Tanya Brock is one who tends to take leaps and jumps rather than the straight path. Her career has spanned museum education, visitor services, exhibit planning, historical research, educational program consultant, and community partner liaison. Whether teaching food preservation classes or designing and running the nation’s first functioning historical brewery or running a brewpub co-op, her passion has always been centered on food—its power to unite and act as a storyteller for communities.

Her education is a patchwork of cultural anthropology, food preservation, heritage interpretation, and museum administration. This background has built a foundation of various perspectives from which she draws from when designing programs. Over a 20-year period she has worked with audiences of all sizes, ages, and backgrounds yet believes at the end of the day, it is the guest who drives the conversation and the experience.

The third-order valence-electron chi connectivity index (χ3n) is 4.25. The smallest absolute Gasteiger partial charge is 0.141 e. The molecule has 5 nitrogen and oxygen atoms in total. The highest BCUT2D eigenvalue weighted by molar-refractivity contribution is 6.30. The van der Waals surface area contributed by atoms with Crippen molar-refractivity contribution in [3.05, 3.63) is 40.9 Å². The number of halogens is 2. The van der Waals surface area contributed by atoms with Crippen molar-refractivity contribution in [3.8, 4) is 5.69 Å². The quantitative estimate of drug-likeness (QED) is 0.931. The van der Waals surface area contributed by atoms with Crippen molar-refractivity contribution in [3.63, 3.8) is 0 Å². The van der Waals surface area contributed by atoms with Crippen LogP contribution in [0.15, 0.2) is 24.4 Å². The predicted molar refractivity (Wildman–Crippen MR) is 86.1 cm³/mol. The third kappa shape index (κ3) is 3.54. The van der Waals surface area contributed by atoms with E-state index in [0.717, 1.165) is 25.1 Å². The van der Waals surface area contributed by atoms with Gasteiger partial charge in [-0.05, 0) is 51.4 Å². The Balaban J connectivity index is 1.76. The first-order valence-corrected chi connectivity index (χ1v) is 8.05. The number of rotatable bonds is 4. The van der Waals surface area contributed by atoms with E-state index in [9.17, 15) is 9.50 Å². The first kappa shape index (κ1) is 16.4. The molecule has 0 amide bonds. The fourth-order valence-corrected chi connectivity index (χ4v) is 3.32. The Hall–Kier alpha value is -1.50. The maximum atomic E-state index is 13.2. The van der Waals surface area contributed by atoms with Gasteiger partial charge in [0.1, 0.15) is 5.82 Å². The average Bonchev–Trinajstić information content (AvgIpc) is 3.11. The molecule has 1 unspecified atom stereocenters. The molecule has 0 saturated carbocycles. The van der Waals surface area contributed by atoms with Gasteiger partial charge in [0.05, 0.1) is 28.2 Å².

Join the Museum Education Roundtable Board of Directors

The Museum Education Roundtable (MER) is seeking nominations of qualified, committed and diverse professionals for election to the MER Board of Directors!

About the Museum Education Roundtable (MER)

The mission of the Museum Education Roundtable is to inspire innovative thinking for the field through engagement with scholarly and practice-based content explored in the Journal of Museum Education. The JME is the only peer-reviewed journal for the field. Through the JME and related projects and activities, MER advances the museum field by promoting scholarship, dialogue, and community related to critical issues in museum education.